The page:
Gray Wolf, © Joan Poor

Alpha Female of Huckleberry Pack Killed by Washington Wildlife Officials: Last week we updated you about a series of livestock-wolf conflicts occurring on a sheep grazing operation in Stevens County, Washington. In a premature move, two weeks ago Washington Department of Fish and Wildlife (WDFW) authorized a kill order for up to four members of the Huckleberry wolf pack, and killed one wolf from the pack. They had stated that they were not targeting the alpha wolves and instead were targeting younger wolves in order to not adversely affect pack structure.

This week we learned that the wolf that was killed was the breeding, alpha female of the Huckleberry pack. Killing this wolf will have cascading, detrimental effects. Research from Denali National Park shows that wolf packs are 77 % more likely to break up after a breeding adult is killed. Killing this female throws a real wrench in the continued recovery of Washington’s wolf population, and strongly reinforces our position that this kill order never should have been issued and should be rescinded. Defenders and our conservation partners have been working on the ground to offer nonlethal solutions to this situation, and we are continually requesting immediate termination of the kill order. If you have not done so already, you can continue to help us by also telling WDFW that the kill order for the Huckleberry pack must be rescinded immediately.

While this difficult situation is far from over, there is now additional distance between the grazing operation and the Huckleberry wolf pack. On Wednesday, the sheep grazer finally opted to move his sheep to an interim location on a fenced pasture 5 miles away, with a move to their winter grazing location planned later this month. Defenders is glad to see the grazing operation moved, since the sheep were originally placed right in the middle of the pack’s territory, making them highly vulnerable. Not only that, but the uneven terrain also meant that the sheep could not be adequately protected or managed – a factor that should have been considered much earlier on. We’ll keep you updated here next week as the situation continues to unfold.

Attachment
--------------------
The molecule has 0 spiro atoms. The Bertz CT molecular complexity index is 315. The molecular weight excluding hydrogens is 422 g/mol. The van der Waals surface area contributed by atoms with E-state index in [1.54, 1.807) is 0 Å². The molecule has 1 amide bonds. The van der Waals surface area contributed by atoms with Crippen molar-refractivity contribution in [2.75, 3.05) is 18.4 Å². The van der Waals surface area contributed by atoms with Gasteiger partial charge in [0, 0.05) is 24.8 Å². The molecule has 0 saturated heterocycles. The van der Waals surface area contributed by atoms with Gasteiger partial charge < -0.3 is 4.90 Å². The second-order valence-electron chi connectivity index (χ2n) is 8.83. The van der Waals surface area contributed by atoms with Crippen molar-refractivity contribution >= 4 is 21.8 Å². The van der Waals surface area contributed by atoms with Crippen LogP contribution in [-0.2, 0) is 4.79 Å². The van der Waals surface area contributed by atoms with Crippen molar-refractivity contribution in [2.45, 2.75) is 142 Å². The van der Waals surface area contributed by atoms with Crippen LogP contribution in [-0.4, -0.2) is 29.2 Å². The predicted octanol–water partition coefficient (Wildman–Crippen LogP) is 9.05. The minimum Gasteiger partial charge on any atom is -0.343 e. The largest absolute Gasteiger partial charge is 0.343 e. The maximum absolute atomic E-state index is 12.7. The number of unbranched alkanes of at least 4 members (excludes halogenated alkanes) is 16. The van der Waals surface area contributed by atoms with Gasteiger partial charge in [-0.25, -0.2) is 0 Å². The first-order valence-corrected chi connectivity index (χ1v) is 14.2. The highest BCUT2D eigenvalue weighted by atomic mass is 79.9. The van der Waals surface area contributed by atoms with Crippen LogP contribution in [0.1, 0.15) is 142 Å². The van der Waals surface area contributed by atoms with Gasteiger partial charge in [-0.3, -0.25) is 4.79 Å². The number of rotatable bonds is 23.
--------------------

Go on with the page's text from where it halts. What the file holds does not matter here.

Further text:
Red wolf and pups, © Greg Kosh/USFWS

Service Reviews Red Wolf Recovery Program and Could Terminate Depending on Results: This week, the Service announced that it will evaluate its red wolf recovery program in North Carolina, and potentially end the program altogether depending on its results. This hasty and poorly-timed evaluation was announced on extremely short notice: public comment forums will be held on September 10th and 11th, less than a week from now, making it more difficult for citizens to speak up for our nation’s rarest wolf. The red wolf is already a species on the brink: coyote hunting, hybridization and loss of habitat have taken a serious toll on the population, which stands at about 100 in the wild today.

This poorly-timed evaluation could extinguish the red wolf’s last glimmer of hope. Take this poll to share your opinion about the Red Wolf Recovery Program with the Wildlife Management Institute.

New Mexico Game Commission Votes to Table an Anti-Wolf Measure for Further Study! Last week, the New Mexico Game Commission met in Santa Fe to consider a proposal that would set the Commission up as a gatekeeper for Mexican gray wolf releases in the state. This egregious proposal would put a major roadblock in the Service’s attempt to recover imperiled lobos in New Mexico. However, because wolf supporters showed up and spoke up for wolves, we are happy to report that Commission did not pass the amendment! Instead, it was tabled for further study. We’ll keep you updated here when the Commission reconvenes for voting. At that time, we’ll need lots of support from our members to tell the Commission it does not have authority to deny wolf reintroduction in state!